View bondogaposis's profile

bondogaposis

2439 posts in 947 days


#8 posted 527 days ago

The real solution is to heat your shop. Machinery doesn’t like the cold anymore than you do. Think about your bearings in frozen grease. I don’t think gloves are a good idea.

-- Bondo Gaposis

View lumberjoe's profile

lumberjoe

2824 posts in 844 days


#9 posted 527 days ago

Gloves can be the difference between a boo boo and a missing hand. You will never catch me wearing any kind of glove around a power tool. My shop is unheated as well. It’s so drafty that even with a big heater, I would be heating the earth. Mid 30’s is tolerable for me. Anything below that, I find something else to do (like clean it!)

Long sleeves is also a bad idea. I do wear a jacket in the shop, but when using the table saw, band saw, drill press, etc, I take it off while making the cuts.

-- www.etsy.com/shop/KandJWoodCrafts

View helluvawreck's profile

helluvawreck

15392 posts in 1463 days


#10 posted 527 days ago

We had a man get his fingers wrapped around a drill press spindle so tightly that he almost lost two fingers. He was warned twice to not wear gloves. No gloves, no loose clothing, no rings, no watches, no long loose hair.

helluvawreck aka Charles
http://woodworkingexpo.wordpress.com

-- If a man does not keep pace with his companions, perhaps it is because he hears a different drummer. Let him step to the music which he hears, however measured or far away. Henry David Thoreau

View Kreegan's profile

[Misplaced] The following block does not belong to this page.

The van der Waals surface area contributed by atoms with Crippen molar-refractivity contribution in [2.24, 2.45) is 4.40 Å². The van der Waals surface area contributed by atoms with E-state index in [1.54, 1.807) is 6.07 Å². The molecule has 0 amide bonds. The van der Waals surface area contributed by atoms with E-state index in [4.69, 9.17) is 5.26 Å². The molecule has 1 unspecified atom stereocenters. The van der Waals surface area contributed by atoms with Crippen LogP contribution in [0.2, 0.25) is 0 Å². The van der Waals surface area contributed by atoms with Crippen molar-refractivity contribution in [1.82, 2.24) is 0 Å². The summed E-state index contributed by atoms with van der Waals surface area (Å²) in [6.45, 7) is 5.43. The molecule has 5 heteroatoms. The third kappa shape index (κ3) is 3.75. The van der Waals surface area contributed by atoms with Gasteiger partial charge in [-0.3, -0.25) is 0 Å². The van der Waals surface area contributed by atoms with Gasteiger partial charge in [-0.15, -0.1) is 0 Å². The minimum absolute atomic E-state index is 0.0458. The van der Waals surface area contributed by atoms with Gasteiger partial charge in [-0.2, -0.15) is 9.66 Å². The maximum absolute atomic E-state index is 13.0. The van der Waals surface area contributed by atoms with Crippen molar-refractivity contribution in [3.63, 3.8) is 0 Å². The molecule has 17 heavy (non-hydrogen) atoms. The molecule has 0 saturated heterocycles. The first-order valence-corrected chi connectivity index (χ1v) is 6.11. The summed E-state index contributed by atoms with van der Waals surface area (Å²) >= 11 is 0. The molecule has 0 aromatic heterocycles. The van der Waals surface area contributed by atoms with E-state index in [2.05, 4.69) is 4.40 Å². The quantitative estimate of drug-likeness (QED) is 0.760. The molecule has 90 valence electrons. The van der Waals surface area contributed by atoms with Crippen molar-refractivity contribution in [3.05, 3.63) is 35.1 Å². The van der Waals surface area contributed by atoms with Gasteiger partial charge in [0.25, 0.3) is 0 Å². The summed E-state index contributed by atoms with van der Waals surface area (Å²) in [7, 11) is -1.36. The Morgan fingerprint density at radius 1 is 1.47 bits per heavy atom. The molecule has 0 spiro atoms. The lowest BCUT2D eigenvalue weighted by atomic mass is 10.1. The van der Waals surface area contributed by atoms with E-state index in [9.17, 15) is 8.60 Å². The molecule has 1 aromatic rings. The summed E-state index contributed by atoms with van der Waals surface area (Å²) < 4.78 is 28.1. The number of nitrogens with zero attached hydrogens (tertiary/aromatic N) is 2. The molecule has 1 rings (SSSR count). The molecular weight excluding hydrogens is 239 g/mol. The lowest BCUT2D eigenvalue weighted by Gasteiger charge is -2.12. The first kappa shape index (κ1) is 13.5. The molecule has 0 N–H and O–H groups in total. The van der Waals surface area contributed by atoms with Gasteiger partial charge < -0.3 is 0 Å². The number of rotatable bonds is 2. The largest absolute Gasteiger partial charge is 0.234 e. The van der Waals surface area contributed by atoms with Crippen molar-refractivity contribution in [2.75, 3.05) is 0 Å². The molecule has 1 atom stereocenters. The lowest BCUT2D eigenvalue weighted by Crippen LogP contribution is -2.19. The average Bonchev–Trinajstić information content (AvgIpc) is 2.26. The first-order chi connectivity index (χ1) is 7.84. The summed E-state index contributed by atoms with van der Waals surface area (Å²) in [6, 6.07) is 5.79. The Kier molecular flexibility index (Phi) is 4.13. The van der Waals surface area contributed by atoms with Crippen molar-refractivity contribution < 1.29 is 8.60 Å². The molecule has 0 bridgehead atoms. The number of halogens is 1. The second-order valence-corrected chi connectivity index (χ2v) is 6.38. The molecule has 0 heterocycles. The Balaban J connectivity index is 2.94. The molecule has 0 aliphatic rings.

Kreegan

1452 posts in 743 days


#11 posted 527 days ago

I have an unheated shop in Minnesota. I wear fingerless compression gloves, which are designed for people with arthritis. They fit your hand pretty tightly in order to keep the blood in your fingertips a little longer. Anything that I would do that would get the glove tangled in a machine would get my hand tangled in the machine.

http://www.amazon.com/Imak-20171-Compression-Gloves-Arthritis/dp/B000N4EKKE/ref=sr_1_3?ie=UTF8&qid=1360595872&sr=8-3&keywords=compression+gloves

View lumberjoe's profile

lumberjoe

2824 posts in 844 days


#12 posted 527 days ago

Rich, that is a common misconception, but not true. Yes, you have less to worry about in the way of dangling fabric/bulk, but skin tears a lot easier than fabric. If you make very slight contact with your hand, you will get a cut. If you make contact with a glove, the fibers won’t tear as easily and your and will be sucked into whatever is spinning – turning something (hopefully) minor and fixable by a band-aid into a trip to the ER.

Any pro will tell you – NO GLOVES OF ANY KIND AROUND POWER TOOLS EVER

-- www.etsy.com/shop/KandJWoodCrafts

View Waterlog's profile

Waterlog

2 posts in 529 days


#13 posted 526 days ago

I am very impressed with the responses I recieved, this was my first post. I appreciate the advise from everyone. My conclusion is I need to heat the shop, maybe start with the heater from Lee Valley, I have considered it before. If it get’s too cold and I can’t rough it out, I will do the more responsible thing and clean the shop. Thank you all for your feedback.

-- LWB Waterlog

View Bluepine38's profile

Bluepine38

2876 posts in 1681 days


#14 posted 525 days ago

I agree with the no glove bit. One old carpenter referred to them as hand shoes, and it does make it harder
to feel the way hand tools are cutting.

-- As ever, Gus-the 75 yr young apprentice carpenter

View bobasaurus's profile

bobasaurus

1174 posts in 1780 days


#15 posted 525 days ago

Avoid gloves like the plague around power tools. Though feel free to wear some while working with hand tools, layout, etc. I just got a quartz/radiant heater and it does wonders for cold hands.

-- Allen, Colorado